A log splitter is an excellent investment for those looking to make their winter wood cutting duties easier. A log splitter will allow you to cut logs into smaller pieces of firewood more efficiently and with less effort.
The most important thing to consider when purchasing a log splitter is the power of the machine. If you have a small property or want to split logs every so often, you might get away with lower power. However, if you have a large property or need something that can work all day long, then it’s best to invest in something with more power.
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3 Types of Log Splitters
The first thing to understand is that there are three main types of log splitters – manual, electric, and hydraulic.
Manual log splitters are the most common type of log splitter. They are the cheapest and easiest to use. Manual log splitters can be used in various ways, but they do not work as well on hardwood or when you need to process a lot of firewood. They can also be dangerous to use when they have sharp edges.
Electric log splitters are more expensive than manual ones, but they can be used for a broader range of logs, including greenwood. They still have some disadvantages – they require electricity and need to be plugged in, making them difficult to use in remote locations.
Hydraulic log splitters are the most expensive type, but they also offer the best performance for splitting logs.
Hydraulic log splitters use hydraulic pressure to break logs into pieces. The hydraulic pressure is generated by a pump, which forces the fluid through a hose, and then into the ram. The ram is a long steel cylinder with a pointed metal head that can be adjusted to different lengths. The hydraulic pressure causes the ram to move up and down for it to hit the log with enough force for it to split it apart.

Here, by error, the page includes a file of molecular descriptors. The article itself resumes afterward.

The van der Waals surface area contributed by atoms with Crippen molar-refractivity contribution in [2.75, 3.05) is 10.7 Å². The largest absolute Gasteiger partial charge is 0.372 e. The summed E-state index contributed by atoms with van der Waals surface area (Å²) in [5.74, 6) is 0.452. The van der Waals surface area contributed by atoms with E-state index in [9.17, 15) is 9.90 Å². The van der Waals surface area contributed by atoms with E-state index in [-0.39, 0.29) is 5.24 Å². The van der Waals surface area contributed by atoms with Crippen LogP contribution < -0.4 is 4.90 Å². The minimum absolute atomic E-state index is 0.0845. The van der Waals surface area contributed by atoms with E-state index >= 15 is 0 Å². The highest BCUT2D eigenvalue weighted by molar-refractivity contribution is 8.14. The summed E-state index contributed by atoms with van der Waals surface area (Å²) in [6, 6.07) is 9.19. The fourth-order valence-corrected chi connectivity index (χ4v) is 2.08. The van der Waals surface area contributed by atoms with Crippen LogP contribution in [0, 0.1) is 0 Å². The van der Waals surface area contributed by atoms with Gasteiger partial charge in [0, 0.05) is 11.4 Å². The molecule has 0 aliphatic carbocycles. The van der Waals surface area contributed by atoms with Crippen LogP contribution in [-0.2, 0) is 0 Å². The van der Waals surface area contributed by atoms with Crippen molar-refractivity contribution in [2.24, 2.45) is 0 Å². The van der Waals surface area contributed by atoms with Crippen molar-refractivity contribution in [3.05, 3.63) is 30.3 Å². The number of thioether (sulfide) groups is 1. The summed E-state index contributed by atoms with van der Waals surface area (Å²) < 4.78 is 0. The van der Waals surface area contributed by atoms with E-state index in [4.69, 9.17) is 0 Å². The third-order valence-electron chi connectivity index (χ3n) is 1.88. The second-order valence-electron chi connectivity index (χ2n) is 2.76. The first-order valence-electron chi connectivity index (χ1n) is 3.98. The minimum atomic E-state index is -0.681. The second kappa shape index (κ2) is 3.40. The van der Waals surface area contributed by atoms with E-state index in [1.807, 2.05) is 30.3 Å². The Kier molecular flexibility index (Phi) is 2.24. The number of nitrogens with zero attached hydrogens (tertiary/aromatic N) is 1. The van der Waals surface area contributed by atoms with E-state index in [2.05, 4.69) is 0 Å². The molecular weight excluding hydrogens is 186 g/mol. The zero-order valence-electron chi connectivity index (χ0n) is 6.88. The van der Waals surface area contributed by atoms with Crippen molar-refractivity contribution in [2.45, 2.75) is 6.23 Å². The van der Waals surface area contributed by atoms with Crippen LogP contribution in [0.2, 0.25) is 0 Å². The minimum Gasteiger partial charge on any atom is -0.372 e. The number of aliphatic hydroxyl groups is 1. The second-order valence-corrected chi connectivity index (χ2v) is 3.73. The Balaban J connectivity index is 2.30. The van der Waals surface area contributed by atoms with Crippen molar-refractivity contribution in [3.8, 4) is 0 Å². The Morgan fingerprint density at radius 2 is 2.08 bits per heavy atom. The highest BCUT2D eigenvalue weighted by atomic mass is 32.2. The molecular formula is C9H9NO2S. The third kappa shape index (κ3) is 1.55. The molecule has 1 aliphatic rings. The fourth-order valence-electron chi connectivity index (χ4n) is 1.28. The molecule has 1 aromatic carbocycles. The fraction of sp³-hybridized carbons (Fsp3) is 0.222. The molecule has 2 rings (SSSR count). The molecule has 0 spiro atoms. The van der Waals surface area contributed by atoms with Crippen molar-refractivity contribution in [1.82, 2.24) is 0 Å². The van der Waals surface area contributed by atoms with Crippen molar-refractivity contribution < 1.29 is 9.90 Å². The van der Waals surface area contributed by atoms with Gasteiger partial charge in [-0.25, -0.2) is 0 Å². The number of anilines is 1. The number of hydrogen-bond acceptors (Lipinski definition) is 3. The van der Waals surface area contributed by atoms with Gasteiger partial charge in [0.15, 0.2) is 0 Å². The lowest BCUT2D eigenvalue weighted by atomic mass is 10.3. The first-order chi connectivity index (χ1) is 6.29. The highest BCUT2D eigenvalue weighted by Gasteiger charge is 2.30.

How Much Firewood Do You Need?
The main question I get asked is how much firewood do you need to cut to justify a log splitter?
A log splitter is an investment, and it is natural to want to know how long it will take before you can justify the purchase. One way to answer this question is by calculating how many logs you need to cut with a splitting axe for the log splitter to pay off.
There is no set answer for this question. It depends on the size and type of log splitter you buy and the type of wood you are splitting.
My personal answer to this question is if you are cutting so much firewood and of such a large size that you are physically struggling, you should upgrade from a splitting axe/maul to a log splitter. Or, if you are mentally dreading the amount of splitting that you need to do, consider getting a log splitter to make the job faster and easier.
Seasoned vs Green Wood
Wood is a natural material composed of cellulose fibers, which are long chains of sugars. When wood is seasoned, the cellulose fibers have been broken down by enzymes or bacteria, and the wood becomes more brittle. This means it’s easier to split because there’s less resistance.